★ I got into ______________ because I am black.
(By-the-by, I used the example of a rich privileged “white” student because I know this person views much of the world through the lenses of the liberal trinity, that is: race, class, gender. I used an example he would agree with, so if “a” is true [rich privileged kid], why isn’t “b” true [poor privileged kid].) I would be just as skeptical of the uber-rich kid who has parents building wings in the university as I would about a person getting in due to affirmative action. And if you ran a business that by nature [all] are competitive, you are looking for people who can be the best.
Not only does this hurt the workforce, but it hurts the educational system as well. To wit, I just uploaded a 5-minute blurb from Thomas Sowell. It is worth listening to:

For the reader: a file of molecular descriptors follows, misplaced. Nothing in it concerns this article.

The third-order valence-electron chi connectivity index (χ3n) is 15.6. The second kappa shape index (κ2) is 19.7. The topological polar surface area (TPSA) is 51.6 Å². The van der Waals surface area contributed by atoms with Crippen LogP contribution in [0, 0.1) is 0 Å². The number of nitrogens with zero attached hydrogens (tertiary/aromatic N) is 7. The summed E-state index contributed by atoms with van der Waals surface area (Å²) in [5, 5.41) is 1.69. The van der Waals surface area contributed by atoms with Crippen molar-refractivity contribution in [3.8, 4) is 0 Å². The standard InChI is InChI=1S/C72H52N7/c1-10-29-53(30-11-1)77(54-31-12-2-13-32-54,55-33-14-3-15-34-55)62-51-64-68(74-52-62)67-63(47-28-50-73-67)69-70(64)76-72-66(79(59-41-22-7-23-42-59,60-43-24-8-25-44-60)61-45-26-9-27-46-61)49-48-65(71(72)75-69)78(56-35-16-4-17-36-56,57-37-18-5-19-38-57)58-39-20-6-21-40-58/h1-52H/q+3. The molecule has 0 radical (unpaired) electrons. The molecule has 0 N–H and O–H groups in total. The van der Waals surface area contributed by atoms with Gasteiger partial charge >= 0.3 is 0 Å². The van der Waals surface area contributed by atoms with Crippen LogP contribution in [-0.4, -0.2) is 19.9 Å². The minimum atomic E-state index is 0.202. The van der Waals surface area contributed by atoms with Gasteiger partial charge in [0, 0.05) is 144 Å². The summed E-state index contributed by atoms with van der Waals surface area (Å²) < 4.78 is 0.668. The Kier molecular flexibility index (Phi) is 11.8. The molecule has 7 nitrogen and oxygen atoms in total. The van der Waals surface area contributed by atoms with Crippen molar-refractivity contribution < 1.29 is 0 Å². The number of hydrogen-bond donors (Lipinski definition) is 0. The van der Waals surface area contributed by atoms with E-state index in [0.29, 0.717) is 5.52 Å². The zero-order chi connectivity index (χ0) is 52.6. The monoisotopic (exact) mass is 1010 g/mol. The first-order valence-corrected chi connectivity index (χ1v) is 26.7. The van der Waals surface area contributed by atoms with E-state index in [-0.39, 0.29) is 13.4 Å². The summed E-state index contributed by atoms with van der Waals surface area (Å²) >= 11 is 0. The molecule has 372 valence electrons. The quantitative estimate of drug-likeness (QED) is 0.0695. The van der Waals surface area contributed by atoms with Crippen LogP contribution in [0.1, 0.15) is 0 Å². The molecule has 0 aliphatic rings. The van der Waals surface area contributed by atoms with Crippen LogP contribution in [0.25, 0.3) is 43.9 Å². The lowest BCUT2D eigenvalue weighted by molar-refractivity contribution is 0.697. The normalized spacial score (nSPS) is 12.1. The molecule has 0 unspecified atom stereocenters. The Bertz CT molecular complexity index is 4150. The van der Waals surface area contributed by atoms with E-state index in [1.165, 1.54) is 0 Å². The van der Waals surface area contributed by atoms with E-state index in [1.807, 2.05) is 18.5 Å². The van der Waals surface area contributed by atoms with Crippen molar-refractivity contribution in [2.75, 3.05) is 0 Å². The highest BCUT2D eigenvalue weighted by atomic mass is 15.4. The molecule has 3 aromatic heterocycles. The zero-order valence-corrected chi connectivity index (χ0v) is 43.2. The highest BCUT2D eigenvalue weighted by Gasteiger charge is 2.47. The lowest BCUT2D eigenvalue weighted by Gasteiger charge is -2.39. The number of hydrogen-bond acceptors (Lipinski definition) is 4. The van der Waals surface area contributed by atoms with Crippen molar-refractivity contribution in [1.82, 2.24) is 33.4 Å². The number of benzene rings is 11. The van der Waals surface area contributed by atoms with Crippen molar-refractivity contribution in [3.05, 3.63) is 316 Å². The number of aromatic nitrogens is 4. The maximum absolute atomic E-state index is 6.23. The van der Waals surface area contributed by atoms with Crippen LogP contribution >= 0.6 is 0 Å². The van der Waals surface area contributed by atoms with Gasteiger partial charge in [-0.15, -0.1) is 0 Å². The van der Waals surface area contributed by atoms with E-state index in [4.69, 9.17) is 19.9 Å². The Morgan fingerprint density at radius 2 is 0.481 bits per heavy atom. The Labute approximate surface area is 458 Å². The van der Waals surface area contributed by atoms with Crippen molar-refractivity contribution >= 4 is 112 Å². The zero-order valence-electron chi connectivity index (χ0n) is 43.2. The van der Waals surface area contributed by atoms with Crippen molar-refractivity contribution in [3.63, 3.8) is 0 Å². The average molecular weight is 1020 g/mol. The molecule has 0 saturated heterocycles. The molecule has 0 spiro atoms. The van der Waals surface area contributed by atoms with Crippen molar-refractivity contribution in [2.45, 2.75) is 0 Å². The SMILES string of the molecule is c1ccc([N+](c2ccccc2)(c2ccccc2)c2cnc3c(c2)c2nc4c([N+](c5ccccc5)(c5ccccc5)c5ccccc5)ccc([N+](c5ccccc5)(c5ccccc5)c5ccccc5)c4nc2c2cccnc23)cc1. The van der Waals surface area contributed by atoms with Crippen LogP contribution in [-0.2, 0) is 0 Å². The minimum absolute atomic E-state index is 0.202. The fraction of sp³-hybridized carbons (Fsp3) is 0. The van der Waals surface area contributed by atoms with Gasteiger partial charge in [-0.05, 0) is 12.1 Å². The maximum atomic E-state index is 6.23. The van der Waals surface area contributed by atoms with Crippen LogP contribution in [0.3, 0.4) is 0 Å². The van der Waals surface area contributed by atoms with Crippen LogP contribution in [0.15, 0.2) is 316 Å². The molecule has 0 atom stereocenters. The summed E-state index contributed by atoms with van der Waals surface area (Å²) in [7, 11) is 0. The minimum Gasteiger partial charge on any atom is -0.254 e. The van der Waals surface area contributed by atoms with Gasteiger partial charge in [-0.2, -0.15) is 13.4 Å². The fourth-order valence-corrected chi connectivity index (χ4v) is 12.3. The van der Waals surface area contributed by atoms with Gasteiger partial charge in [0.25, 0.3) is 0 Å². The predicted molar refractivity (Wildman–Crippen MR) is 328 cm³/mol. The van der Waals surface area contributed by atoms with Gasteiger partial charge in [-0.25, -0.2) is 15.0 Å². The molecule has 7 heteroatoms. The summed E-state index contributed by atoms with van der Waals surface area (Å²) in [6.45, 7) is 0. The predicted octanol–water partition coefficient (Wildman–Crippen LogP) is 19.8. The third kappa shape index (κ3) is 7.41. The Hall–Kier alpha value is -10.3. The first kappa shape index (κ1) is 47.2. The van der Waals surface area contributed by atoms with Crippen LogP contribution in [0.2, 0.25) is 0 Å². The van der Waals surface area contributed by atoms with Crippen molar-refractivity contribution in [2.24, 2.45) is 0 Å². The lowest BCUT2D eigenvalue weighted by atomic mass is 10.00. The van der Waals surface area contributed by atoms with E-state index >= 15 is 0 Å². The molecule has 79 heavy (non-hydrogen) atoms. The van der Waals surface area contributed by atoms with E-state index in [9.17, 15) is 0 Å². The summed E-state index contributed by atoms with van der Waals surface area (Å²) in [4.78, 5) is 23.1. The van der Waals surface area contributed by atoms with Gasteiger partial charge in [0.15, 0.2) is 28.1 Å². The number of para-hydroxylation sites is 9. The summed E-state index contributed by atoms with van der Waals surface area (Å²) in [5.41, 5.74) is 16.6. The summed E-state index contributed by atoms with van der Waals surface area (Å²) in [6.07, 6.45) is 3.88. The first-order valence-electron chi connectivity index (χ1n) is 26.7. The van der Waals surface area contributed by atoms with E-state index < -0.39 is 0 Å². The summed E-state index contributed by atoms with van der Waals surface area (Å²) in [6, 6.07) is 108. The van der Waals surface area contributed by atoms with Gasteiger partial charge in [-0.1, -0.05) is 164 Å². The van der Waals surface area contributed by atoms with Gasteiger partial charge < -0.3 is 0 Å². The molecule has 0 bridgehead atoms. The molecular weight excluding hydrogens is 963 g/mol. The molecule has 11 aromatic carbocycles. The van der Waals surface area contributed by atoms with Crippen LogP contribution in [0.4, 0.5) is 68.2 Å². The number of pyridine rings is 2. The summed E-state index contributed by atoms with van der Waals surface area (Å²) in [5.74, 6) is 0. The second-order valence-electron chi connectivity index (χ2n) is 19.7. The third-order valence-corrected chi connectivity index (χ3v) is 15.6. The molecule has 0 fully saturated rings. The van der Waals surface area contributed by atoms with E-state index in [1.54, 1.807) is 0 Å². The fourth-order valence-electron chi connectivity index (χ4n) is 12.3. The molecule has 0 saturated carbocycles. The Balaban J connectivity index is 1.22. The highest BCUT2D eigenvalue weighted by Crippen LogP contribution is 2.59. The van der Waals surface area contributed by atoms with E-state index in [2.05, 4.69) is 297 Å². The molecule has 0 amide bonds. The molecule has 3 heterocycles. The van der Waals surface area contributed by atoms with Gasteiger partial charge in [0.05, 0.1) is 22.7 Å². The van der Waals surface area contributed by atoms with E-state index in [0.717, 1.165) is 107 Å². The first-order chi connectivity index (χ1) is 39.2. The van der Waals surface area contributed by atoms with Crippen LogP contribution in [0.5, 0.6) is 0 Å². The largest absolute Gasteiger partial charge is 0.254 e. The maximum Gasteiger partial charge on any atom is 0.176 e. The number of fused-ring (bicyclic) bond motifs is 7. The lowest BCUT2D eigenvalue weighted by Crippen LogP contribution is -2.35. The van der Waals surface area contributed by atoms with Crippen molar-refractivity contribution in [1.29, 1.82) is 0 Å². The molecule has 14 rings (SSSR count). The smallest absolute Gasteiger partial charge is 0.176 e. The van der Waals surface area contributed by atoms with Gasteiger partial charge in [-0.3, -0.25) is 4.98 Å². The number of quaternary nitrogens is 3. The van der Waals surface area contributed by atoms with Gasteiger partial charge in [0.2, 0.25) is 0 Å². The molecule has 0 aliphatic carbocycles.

Here is likewise a short audio with Larry Elder making some key points in a 6-minute audio. What this shows is that like with many “feelings based” policy, the people harmed are the intended target of help.
I finished off my thinking with David Mamet, an ex-progressive, explaining the idea of feelings based laws:
There is a Liberal sentiment that it should also punish those who take more than their “fair share.” But what is their fair share? (Shakespeare suggests that each should be treated not according to his deserts, but according to God’s mercy, or none of us would escape whipping.)
The concept of Fairness, for all its attractiveness to sentiment, is a dangerous one (cf. quota hiring and enrollment, and talk of “reparations”). Deviations from the Law, which is to say the Constitution, to accommodate specifically alleged identity-group injustices will all inevitably be expanded, universalized, and exploited until there remains no law, but only constant petition of Government.